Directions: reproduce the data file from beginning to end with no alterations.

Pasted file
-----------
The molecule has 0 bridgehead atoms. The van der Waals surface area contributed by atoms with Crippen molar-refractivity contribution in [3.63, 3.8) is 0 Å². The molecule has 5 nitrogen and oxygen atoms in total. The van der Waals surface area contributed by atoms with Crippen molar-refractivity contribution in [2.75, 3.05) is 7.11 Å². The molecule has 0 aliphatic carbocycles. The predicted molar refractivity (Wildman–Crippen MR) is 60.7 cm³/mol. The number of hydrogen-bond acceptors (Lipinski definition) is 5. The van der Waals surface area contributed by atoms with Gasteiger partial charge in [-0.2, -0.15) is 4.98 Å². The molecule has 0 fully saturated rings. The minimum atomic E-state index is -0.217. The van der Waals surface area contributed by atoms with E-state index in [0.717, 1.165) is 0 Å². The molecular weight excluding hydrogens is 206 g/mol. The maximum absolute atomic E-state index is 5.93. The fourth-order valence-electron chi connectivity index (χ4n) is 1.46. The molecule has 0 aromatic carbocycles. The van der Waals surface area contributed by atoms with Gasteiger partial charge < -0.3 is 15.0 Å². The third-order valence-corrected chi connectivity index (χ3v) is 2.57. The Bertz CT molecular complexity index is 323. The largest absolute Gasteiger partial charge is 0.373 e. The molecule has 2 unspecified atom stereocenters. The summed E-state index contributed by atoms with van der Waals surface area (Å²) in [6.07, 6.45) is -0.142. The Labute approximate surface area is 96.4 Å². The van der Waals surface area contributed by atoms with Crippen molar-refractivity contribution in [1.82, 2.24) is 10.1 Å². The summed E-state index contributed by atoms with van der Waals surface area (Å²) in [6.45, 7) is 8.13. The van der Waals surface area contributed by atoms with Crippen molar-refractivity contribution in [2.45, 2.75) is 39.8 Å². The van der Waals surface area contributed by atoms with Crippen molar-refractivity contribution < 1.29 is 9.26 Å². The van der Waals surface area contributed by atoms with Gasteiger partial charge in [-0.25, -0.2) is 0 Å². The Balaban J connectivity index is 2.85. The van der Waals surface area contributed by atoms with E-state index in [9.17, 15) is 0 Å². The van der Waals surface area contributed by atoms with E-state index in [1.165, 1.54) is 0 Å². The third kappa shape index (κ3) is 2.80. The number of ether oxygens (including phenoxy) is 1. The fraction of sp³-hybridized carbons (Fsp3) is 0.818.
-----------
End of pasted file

The molecule has 0 bridgehead atoms. The van der Waals surface area contributed by atoms with Crippen molar-refractivity contribution in [3.63, 3.8) is 0 Å². The molecule has 5 nitrogen and oxygen atoms in total. The van der Waals surface area contributed by atoms with Crippen molar-refractivity contribution in [2.75, 3.05) is 7.11 Å². The molecule has 0 aliphatic carbocycles. The predicted molar refractivity (Wildman–Crippen MR) is 60.7 cm³/mol. The number of hydrogen-bond acceptors (Lipinski definition) is 5. The van der Waals surface area contributed by atoms with Gasteiger partial charge in [-0.2, -0.15) is 4.98 Å². The molecule has 0 fully saturated rings. The minimum atomic E-state index is -0.217. The van der Waals surface area contributed by atoms with E-state index in [0.717, 1.165) is 0 Å². The molecular weight excluding hydrogens is 206 g/mol. The maximum absolute atomic E-state index is 5.93. The fourth-order valence-electron chi connectivity index (χ4n) is 1.46. The molecule has 0 aromatic carbocycles. The van der Waals surface area contributed by atoms with Gasteiger partial charge < -0.3 is 15.0 Å². The third-order valence-corrected chi connectivity index (χ3v) is 2.57. The Bertz CT molecular complexity index is 323. The largest absolute Gasteiger partial charge is 0.373 e. The molecule has 2 unspecified atom stereocenters. The summed E-state index contributed by atoms with van der Waals surface area (Å²) in [6.07, 6.45) is -0.142. The Labute approximate surface area is 96.4 Å². The van der Waals surface area contributed by atoms with Crippen molar-refractivity contribution in [1.82, 2.24) is 10.1 Å². The summed E-state index contributed by atoms with van der Waals surface area (Å²) in [6.45, 7) is 8.13. The van der Waals surface area contributed by atoms with Crippen molar-refractivity contribution in [2.45, 2.75) is 39.8 Å². The van der Waals surface area contributed by atoms with Crippen molar-refractivity contribution < 1.29 is 9.26 Å². The van der Waals surface area contributed by atoms with Gasteiger partial charge in [-0.25, -0.2) is 0 Å². The Balaban J connectivity index is 2.85. The van der Waals surface area contributed by atoms with E-state index in [9.17, 15) is 0 Å². The van der Waals surface area contributed by atoms with E-state index in [1.165, 1.54) is 0 Å². The third kappa shape index (κ3) is 2.80. The number of ether oxygens (including phenoxy) is 1. The fraction of sp³-hybridized carbons (Fsp3) is 0.818.